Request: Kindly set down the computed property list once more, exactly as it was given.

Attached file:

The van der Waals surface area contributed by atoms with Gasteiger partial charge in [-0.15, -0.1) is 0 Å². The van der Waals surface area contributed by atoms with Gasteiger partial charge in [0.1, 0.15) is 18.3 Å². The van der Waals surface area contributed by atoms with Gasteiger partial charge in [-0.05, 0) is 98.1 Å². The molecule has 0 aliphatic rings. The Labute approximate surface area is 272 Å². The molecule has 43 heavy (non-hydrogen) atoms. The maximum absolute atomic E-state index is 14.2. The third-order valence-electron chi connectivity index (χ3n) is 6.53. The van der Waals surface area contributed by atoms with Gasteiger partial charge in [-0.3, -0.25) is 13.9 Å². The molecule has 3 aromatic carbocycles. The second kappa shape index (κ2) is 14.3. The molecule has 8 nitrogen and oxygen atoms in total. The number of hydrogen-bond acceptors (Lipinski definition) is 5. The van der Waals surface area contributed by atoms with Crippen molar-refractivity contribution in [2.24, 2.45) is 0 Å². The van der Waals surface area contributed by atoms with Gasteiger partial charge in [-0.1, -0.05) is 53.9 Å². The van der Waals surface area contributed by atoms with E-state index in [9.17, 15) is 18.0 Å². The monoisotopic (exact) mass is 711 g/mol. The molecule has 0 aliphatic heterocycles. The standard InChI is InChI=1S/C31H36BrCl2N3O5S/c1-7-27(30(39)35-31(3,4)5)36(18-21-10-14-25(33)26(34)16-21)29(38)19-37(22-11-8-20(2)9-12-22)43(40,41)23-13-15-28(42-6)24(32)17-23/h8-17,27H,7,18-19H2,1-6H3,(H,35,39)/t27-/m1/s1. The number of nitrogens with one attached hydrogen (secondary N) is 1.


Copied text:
The van der Waals surface area contributed by atoms with Gasteiger partial charge in [-0.15, -0.1) is 0 Å². The van der Waals surface area contributed by atoms with Gasteiger partial charge in [0.1, 0.15) is 18.3 Å². The van der Waals surface area contributed by atoms with Gasteiger partial charge in [-0.05, 0) is 98.1 Å². The molecule has 0 aliphatic rings. The Labute approximate surface area is 272 Å². The molecule has 43 heavy (non-hydrogen) atoms. The maximum absolute atomic E-state index is 14.2. The third-order valence-electron chi connectivity index (χ3n) is 6.53. The van der Waals surface area contributed by atoms with Gasteiger partial charge in [-0.3, -0.25) is 13.9 Å². The molecule has 3 aromatic carbocycles. The second kappa shape index (κ2) is 14.3. The molecule has 8 nitrogen and oxygen atoms in total. The number of hydrogen-bond acceptors (Lipinski definition) is 5. The van der Waals surface area contributed by atoms with Crippen molar-refractivity contribution in [2.24, 2.45) is 0 Å². The van der Waals surface area contributed by atoms with Gasteiger partial charge in [-0.1, -0.05) is 53.9 Å². The van der Waals surface area contributed by atoms with E-state index in [9.17, 15) is 18.0 Å². The monoisotopic (exact) mass is 711 g/mol. The molecule has 0 aliphatic heterocycles. The standard InChI is InChI=1S/C31H36BrCl2N3O5S/c1-7-27(30(39)35-31(3,4)5)36(18-21-10-14-25(33)26(34)16-21)29(38)19-37(22-11-8-20(2)9-12-22)43(40,41)23-13-15-28(42-6)24(32)17-23/h8-17,27H,7,18-19H2,1-6H3,(H,35,39)/t27-/m1/s1. The number of nitrogens with one attached hydrogen (secondary N) is 1.